Facebook's New Chatbot has Already Started Providing Concerning Responses!

One of the main problems with Facebook chatbots is that the entire conversation can start making no sense at all, upon entering the “open domain” i.e. a conversation covering various topics. However, a couple of Facebook researchers recently claimed that Facebook has done some work to improve the open domain chatbots.

With these improvements, the conversations will seem more consistent, empathetic, particular and earlier parts of a conversation will also be recalled. For accomplishing these goals, Facebook introduced a new chatbot game to provide researchers with high-signal data from ongoing conversations rather than static language data.

Facebook doesn’t like the safe and generic responses provided by the chatbots and supports the belief that chatbots should be able to provide bold and spicy answers.

The above-mentioned game was tested with three different conversations and it went off-track in every case. The provided responses were highly intriguing. According to Vice, in the first conversation, a simple discussion regarding pop music led the bot to eventually respond that “together, we are going to make America great again, by getting rid of fake news”. In the other conversation, the bot refused to provide a clear answer when asked if CEO Mark Zuckerberg has ever killed someone.

Although Facebook didn’t comment about the new bot, its description states that users interacting with the bot are actually training it so the responses are conditioned according to this factor.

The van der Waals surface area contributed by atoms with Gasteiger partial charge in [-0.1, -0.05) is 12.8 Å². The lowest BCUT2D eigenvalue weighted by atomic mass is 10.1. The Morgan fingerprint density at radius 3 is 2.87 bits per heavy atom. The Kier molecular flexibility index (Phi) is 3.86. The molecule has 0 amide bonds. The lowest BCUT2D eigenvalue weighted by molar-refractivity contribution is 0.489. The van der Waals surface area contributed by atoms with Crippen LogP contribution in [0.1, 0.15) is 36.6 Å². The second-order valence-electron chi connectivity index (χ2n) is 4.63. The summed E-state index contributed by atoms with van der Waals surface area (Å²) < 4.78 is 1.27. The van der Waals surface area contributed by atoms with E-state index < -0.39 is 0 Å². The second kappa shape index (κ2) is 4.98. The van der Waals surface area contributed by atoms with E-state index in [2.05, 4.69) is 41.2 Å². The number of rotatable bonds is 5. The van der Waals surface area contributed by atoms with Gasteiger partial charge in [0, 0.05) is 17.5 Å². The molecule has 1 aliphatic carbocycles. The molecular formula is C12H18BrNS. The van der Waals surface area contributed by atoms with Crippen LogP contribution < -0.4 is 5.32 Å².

The purpose of “Beat the Bot” game (Currently only available within the US) is for Facebook users to compete with the bot and in turn, help in its training. Users are paired up and assigned roles, according to which they must communicate. Each message sent by a user is responded to both by the other user with whom the first user has been paired, and by the bot. The user must determine which response they have found better out of the two.

The responses provided by the first user are also sent to the second user and if the second user chooses their response over the bot’s, the first user gets some Facebook points. In return, Facebook gets its hands on data that it can use to train the bots.

It should be common knowledge by now that a good chatbot can’t be programmed easily. Well-established companies shouldn’t be rolling out unsupervised bots to experiment these with their users. This step has led to controversies such as Microsoft’s “Tay” AI becoming a Nazi. The new Facebook bot has also showed some concerning signs.

It remains to be seen if Facebook’s new approach with bots can prove to be a game changer (in a positive way) once the Company retrieves enough data to complete their training. Only time will answer this question. As of now, it is best for us and Facebook to keep a close eye on such developments.

Read next: Social Media Bots – An unpopular choice reveals a study


  1. So uttering make America great again is problematic? For whom?

Previous Post Next Post